Possible Effects of Radiation on the Body

So, if mobile phone manufacturers already caution against us using their devices so close to the body, what are some of the effects of radiation on the body?



Serial body hacker Tim Ferriss famously documented the effect of cell phone radiation on male fertility. He claimed that the morphology, motility and volume of sperm were negatively affected when he kept his phone in his pocket and only returned to normal once the device was removed. A scientific study conducted by the University of Exeter in the U.K. revealed similar traits, that the quality of sperm was significantly reduced when directly exposed to cell phone radiation. However, the research has not been officially verified by official bodies as it has not been conducted over time and the findings of the research were not repeatable. This same caveat also applies to other scientific research into the possible effects of cellphone radiation in the causation of cancerous tumours.

It’s frustrating to have written so much and to not have a definitive, scientific answer on the safety of these devices we use every day. However, the FCC has provided the following advice on how best to use cellphones:

  • Keep your cellphone away from your body. Don’t keep the phone near your head or reproductive organs whenever it is turned on. Don’t sleep with the phone near your bed. The amount of radiation is related to the square of the distance, so keeping your phone 10 inches away reduces your exposure 100-fold compared to an inch.
  • Use a corded headset or other hands-free method such as a speakerphone or text. Keep your calls short.
  • Minimize cellphone use among children, teens, and pregnant women. A child’s brain absorbs twice as much radiation as an adult brain.
  • Don’t use your phone when the signal is weak, for example, on an elevator or in a moving vehicle, as the phone is designed to increase its signal strength to compensate.
  • When carrying a cellphone in your pocket: Keep the cellphone turned off, or deactivate its signals (i.e. keep it on airplane mode, plus turn off the WiFi and Bluetooth functions). Turn it on or activate it periodically to check for messages, or check for messages from a landline. The cellphone is designed to send signals to cell towers regularly to identify its location, whenever it’s turned on. The WiFi antenna in a smartphone sends beacon signals continually if it’s not turned off.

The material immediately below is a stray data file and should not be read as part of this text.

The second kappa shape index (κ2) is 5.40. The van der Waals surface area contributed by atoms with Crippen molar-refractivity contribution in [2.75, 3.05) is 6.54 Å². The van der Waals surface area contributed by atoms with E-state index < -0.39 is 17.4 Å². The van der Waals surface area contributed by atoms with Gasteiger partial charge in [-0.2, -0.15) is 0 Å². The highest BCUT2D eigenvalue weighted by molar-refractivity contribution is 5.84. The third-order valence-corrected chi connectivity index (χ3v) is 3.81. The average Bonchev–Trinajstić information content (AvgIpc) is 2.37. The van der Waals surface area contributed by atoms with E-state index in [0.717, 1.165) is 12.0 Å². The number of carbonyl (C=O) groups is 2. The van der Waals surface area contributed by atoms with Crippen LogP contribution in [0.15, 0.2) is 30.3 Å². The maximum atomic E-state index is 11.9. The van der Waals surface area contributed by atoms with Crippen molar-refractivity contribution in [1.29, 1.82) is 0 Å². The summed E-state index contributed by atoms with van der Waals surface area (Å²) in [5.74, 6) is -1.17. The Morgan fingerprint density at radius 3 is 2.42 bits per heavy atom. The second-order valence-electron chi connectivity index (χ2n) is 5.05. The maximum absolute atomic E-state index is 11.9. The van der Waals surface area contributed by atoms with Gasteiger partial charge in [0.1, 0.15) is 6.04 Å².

• Demand that the government revise regulations, fund research, and issue precautionary health recommendations.

CNET also regularly publishes a list of mobile phones with the highest and lowest SAR levels. I’ve published the most recent list for you here. You can also check out these sites and documentaries which go into this topic in greater detail:

Environmental Health Trust

Disconnected Film:

Radio Frequency Safe:

Mobilize Movie:!cast/c1p9k

Phones with the Highest SAR Concentration:

  • Motorola Droid Maxx
  • SAR: 1.54
  • Motorola Droid Ultra
  • SAR: 1.54
  • Motorola Moto E
  • SAR: 1.5
  • Apple iPhone 6
  • SAR: 1.6
  • Alcatel One Touch Evolve
  • SAR: 1.49
  • Huawei Vitria
  • SAR: 1.49
  • Kyocera Hydro Edge
  • SAR: 1.48
  • Kyocera Kona
  • SAR: 1.45
  • Kyocera Hydro XTRM
  • SAR: 1.44
  • Nokia Asha 503
  • SAR: 1.43
  • BlackBerry Z30
  • SAR: 1.41
  • ZTE Source
  • SAR: 1.41
  • ZTE Warp 4G
  • SAR: 1.41
  • Nokia Lumia 925
  • SAR: 1.4
  • Nokia Lumia 928
  • SAR: 1.4
  • Kyocera Hydro Elite
  • SAR: 1.39
  • T-Mobile Prism 2
  • SAR: 1.38
  • Sprint Vital
  • SAR: 1.38
  • Sprint Force
  • SAR: 1.37
  • Huawei Pal
  • SAR: 1.33
  • Kyocera Hydro Plus
  • SAR: 1.33


Cell Phones with the Lowest SAR Concentration

  • VeryKool RS90
  • SAR: 0.18
  • Samsung Galaxy Note
  • SAR: 0.19
  • ZTE Nubia 5
  • SAR: 0.19
  • Samsung Galaxy Note 2
  • SAR: 0.23
  • Samsung Galaxy Mega
  • SAR: 0.28
  • Kyocera DuraXT
  • SAR: 0.32
  • Pantech Discover
  • SAR: 0.33
  • Samsung Galaxy Beam
  • SAR: 0.35
  • Samsung Galaxy Stratosphere II
  • SAR: 0.36
  • Pantech Swift
  • SAR: 0.37
  • Jitterbug Plus
  • SAR: 0.39
  • Samsung Galaxy Appeal
  • SAR: 0.4
  • LG Exalt
  • SAR: 0.42
  • HTC One V
  • SAR: 0.43
  • Nokia Lumia 1320
  • SAR: 0.46
  • LG Optimus Vu
  • SAR: 0.46
  • Samsung Galaxy S Relay 4G
  • SAR: 0.47
  • Samsung Rugby 3
  • SAR: 0.47
  • HTC One Max
  • SAR: 0.5
  • LG G2
  • SAR: 0.51